Sunday, February 3, 2013

2/3/1993 - Ensanche Espaillat

Twenty years ago today, I was working in Ensanche Espaillat, my fourth missionary area. I only spent a couple of months here--the shortest time I spent assigned to any area. Espaillat is a small rectangular-shaped neighborhood, about a ten minutes walk across in the narrower direction, about fifteen minutes in the longer direction. Our proselyting area extended beyond Espaillat proper (which ended at the cloverleaf) down to the river. That neighborhood was called Gualey; it was a substantially poorer neighborhood and was considered dangerous. We weren't supposed to go there by night, though there were a couple of members we visited fairly regularly there by day.

1. The missionaries' apartment. We shared with the companionship who worked in the area just southeast of us.

2. The street in Gualey where a couple of members and an investigator lived. I arrived just after Espaillat had been broken off from the adjacent ward to become its own branch. That decision had been made based on our having about 200 members on the records; 11 adults were active on a weekly basis. But church leadership in the DR really wanted a temple, and multiplying units was the way to get it.

3. La Escuela / Liceo Republica de Colombia. A public elementary school where my companion and I went once a week to volunteer as assistants for one of the teachers. Probably the most meaningful community service (meaningful for me, anyway) I did during my time as a missionary.

4. The meetinghouse attended by our branch, as well as by the ward from whom we had been broken off. There was conflict between the (mostly American) missionaries and the local leadership, centered in the ward but spilling over into my branch as well. It reached a heady adrenaline-laced crisis when our (American) mission president demanded that the (Dominican) stake president put a stop to certain prayer meetings being held by the priesthood leaders in our ward and branch, which our mission president (and the missionaries) regarded as apostate. I feel very differently about this incident now than I did at the time; I should blog about it, maybe next month.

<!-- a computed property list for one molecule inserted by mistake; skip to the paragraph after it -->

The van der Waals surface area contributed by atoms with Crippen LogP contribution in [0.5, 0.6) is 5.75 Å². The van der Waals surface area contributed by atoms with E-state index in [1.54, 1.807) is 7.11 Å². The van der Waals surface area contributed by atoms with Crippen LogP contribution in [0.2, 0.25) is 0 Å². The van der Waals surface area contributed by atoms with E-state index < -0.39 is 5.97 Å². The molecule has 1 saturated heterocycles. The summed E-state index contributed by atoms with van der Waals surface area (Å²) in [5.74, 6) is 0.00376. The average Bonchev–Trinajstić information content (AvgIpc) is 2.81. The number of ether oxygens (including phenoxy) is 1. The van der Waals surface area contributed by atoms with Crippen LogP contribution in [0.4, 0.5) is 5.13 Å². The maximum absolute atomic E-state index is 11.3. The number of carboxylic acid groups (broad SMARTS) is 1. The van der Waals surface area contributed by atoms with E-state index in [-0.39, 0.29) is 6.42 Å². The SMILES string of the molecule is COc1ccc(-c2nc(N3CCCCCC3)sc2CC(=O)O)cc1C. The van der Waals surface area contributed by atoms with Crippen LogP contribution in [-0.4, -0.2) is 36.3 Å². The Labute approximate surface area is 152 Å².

5. According to the church's online meetinghouse finder, there's now a meetinghouse here, though it wasn't there when I served.

This is fun: Searching for information about Ensanche Espaillat online, I quickly discovered the blog of a neighborhood organization, Amigos y Vecinos Ensanche Espaillat. It looks like they hold block parties and do raffles; they post announcements of residents' deaths and marriages. I found one post featuring photos of the "ausentes de Espaillat"--former residents sending greetings back from New Jersey or Florida. Thumbs up for civil society!

One post provided the following government statistics about Ensanche Espaillat: There are 4,000 dwellings in the neighborhood (not counting Gualey), and nearly 16,000 people living there! That figure blows my mind, to the point where I'm dubious--but Espaillat was a densely inhabited neighborhood, even 20 years ago. Unemployment is at a relatively low 7 percent. A little under 3,400 women in the neighborhood are reported as being "amas de casa" [homemakers]; the blogger juxtaposes that statistic with the fact that there are only 96 "empleadas domesticas" [domestic employees, female] to remark that "el barrio tiene verdaderas amas de casa" [the neighborhood has true homemakers]--which I take is meant as a commendation for the women who do their own cooking, cleaning, and washing instead of hiring someone to do it. Had this census been taken 20 years ago, the missionaries' maid would presumably have been one of those 96 empleadas domesticas. She would not have qualified, apparently, as a true homemaker even though she was actually running two households--ours, plus her own.

Other posts in this series: 
9/30/1992 - La Milagrosa
8/12/1992 - A year after the call
7/1/1992 - FEDOPO
5/6/1992 - Guaricano
4/1/1992 - First day in Guaricano
2/5/1992 - The Zona Franca
12/4/1991 - La Romana
11/6/1991 - My first day in the Dominican Republic
10/9/1991 - Entered the MTC
9/4/1991 - Waiting to serve
8/1/1991 - Mission call